Cancer Translational Medicine

Review | Open Access

Vol.7 (2021) | Issue-1 | Page No: 31-41


Role of PD-1/PD-L1 Inhibitors in the Treatment of Metastatic Lung Cancer

Yufei Chen1, Mei Zhong2, Zhenhua Pan2, Jun Chen2, Hongli Chen2, Fengjie Guo2, 3,*




1Tianjin Key Laboratory of Optoelectronic Detection Technology and Systems, School of Life Sciences, Tiangong University, Tianjin, China;

2Tianjin Key Laboratory of Lung Cancer Metastasis and Tumor Microenvironment, Tianjin Lung Cancer Institute, Tianjin Medical University General Hospital, Tianjin, China;

3The South China University of Technology School of Medicine, Guangzhou, China

*Corresponding Author

Address for correspondence: Prof. Fengjie Guo, The South China University of Technology School of Medicine, Guangzhou Higher Education Mega Centre, Panyu District, Guangzhou 510006, Guangdong, China.E-mail 

Important Dates  

Date of Submission:   16-Nov-2021

Date of Acceptance:   27-Dec-2021

Date of Publication:   29-Dec-2021


Lung cancer is one of the most lethal solid cancers worldwide. At present, the treatment of lung cancer, especially metastatic lung cancer, is still a huge challenge. In recent years, the application of immune checkpoint inhibitors in the treatment of metastatic lung cancer therapy has become more and more mature, and the drugs mainly composed of programmed death-1 (PD-1) and its ligand, programmed death-ligand 1 (PD-L1), inhibitors are effective in the treatment of metastatic lung cancer. This paper summarizes the latest progress in PD-1/PD-L1 inhibitors as immunotherapy drugs in metastatic lung cancer.


Lung cancer has one of the highest rates of morbidity and mortality among malignant tumors. According to the 2018 data of the international agency for research on cancer, lung cancer is the most common cancer and the leading cause of cancer deaths.[1] Based on the pathological classification, lung cancer can be divided into small cell lung cancer (SCLC), and non-small cell lung cancer (NSCLC) accounting for about 20% and 80%, respectively. It is hard to recognize early lung cancer by the common typical symptoms, consequently letting the patients to be diagnosed in advanced stage that increases the probability of metastasis in such patients. Chemotherapy combined with radiotherapy has good curative effects on SCLC. However, SCLC is mostly metastasized at diagnosis, resulting in relapse following treatment. There are some potential metastatic sites for lung cancer, such as bone, brain, liver, adrenal gland, etc. Brain metastasis is a significant feature of SCLC, which occurs in more than 50% of SCLC patients, in whom the quality of life and prognosis is influenced seriously.[2] Most patients with NSCLC are in the middle and advanced stage at diagnosis. The prognosis is determined by the tumor stage and the effectiveness of the treatment; however, the 5-year survival rate is still very low in NSCLC patients. About 10%-20% of NSCLC patients have brain metastasis at first diagnosis. With the advancing disease, the incidence of brain metastasis in NSCLC patients can be as high as 30%-50%.[3] The traditional treatment of metastatic lung cancer mainly focuses on surgery, chemotherapy and radiotherapy, which are harmful to the patients’ body. However, immunotherapy aims to improve the ability of biological response (including immunity), during which the patients experience least damage with maximum benefit along with longer average time to maintain the curative effect. Because of these advantages, immunotherapy has gradually gained importance in the field of lung cancer treatment and has emerged as a new treatment mode in addition to surgery, radiotherapy, chemotherapy and targeted therapy.[4] A meta-analysis involving 3025 people from five trials showed that PD-1/PD-L1 inhibitor monotherapy can significantly prolong the overall survival (OS) and progression-free survival (PFS) of NSCLC patients.[5] Another meta-analysis showed that immune checkpoint inhibitor plus chemotherapy was a more effective first-line treatment plan for patients with advanced NSCLC regardless of PD-L1 expression level.[6] In addition, compared with chemotherapy alone, chemotherapy following PD-1 inhibitor treatment is also shown to significantly improve the objective response rate (ORR).[7] The introduction of  immunotherapy has increased the 5-year survival rate of NSCLC patients to 16% - 23%, from 5% in chemotherapy treated patients.[8] In recent years, the application of PD-1/PDL1 inhibitors has become the focus of treatment for metastatic lung cancer. This paper reviews the functions and mechanisms of PD-1/PD-L1 inhibitors in metastatic lung cancer.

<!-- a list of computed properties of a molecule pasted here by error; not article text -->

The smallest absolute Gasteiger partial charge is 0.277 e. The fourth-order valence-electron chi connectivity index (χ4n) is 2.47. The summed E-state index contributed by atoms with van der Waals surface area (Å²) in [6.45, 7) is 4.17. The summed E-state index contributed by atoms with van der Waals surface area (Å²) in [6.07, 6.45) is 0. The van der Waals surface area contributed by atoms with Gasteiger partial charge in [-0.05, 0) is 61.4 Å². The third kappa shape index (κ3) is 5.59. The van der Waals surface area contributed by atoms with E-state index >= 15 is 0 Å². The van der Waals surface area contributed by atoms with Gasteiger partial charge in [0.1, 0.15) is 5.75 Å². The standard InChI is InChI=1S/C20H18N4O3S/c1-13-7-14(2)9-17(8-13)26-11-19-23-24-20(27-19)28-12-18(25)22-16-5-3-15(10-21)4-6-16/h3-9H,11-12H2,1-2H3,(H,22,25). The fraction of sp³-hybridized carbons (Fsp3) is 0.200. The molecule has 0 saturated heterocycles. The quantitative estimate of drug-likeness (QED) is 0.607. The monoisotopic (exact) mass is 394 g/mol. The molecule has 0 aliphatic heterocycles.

PD-1/PD-L1 inhibitor is relatively a new drug developed for immunotherapy, which targets immune cells rather than cancer cells and is thus different from surgery, chemoradiotherapy and targeted therapy.[9] PD-1, a protein receptor located on the surface of T cells for immune regulation, is an important immunosuppressive molecule, belonging to the CD28 superfamily. PD-1 has two recognized ligands: PD-L1 (B7-H1 or CD274) and PD-L2 (B7-DC or CD273). Compared to PD-L1, the affinity of PD1 to PD-L2 is found to be 2-6 times heigher.[10] If PD-L2 were expressed at the same level as PD-L1, it would be expected to exceed PD-L1 in binding PD-1. However, because PD-L2 is usually expressed at a lower level,  PD-L1 is the preferred primary binding ligand for PD-1.[11] PD-1 combined with PD-L1 can inhibit the activation and proliferation of T cells, by down-regulating the secretion of T cell immunostimulatory cytokines to inhibit T cell immune response and promote T cell apoptosis.[12]2 When PD-L1 on the surface of tumor cells combines with PD-1 on T cells, the immune function of T cells gets turned off, resulting in immune evasion.[13],[14] The immune checkpoint inhibitors targeting PD-1/PD-L1 are shown in Figure 1.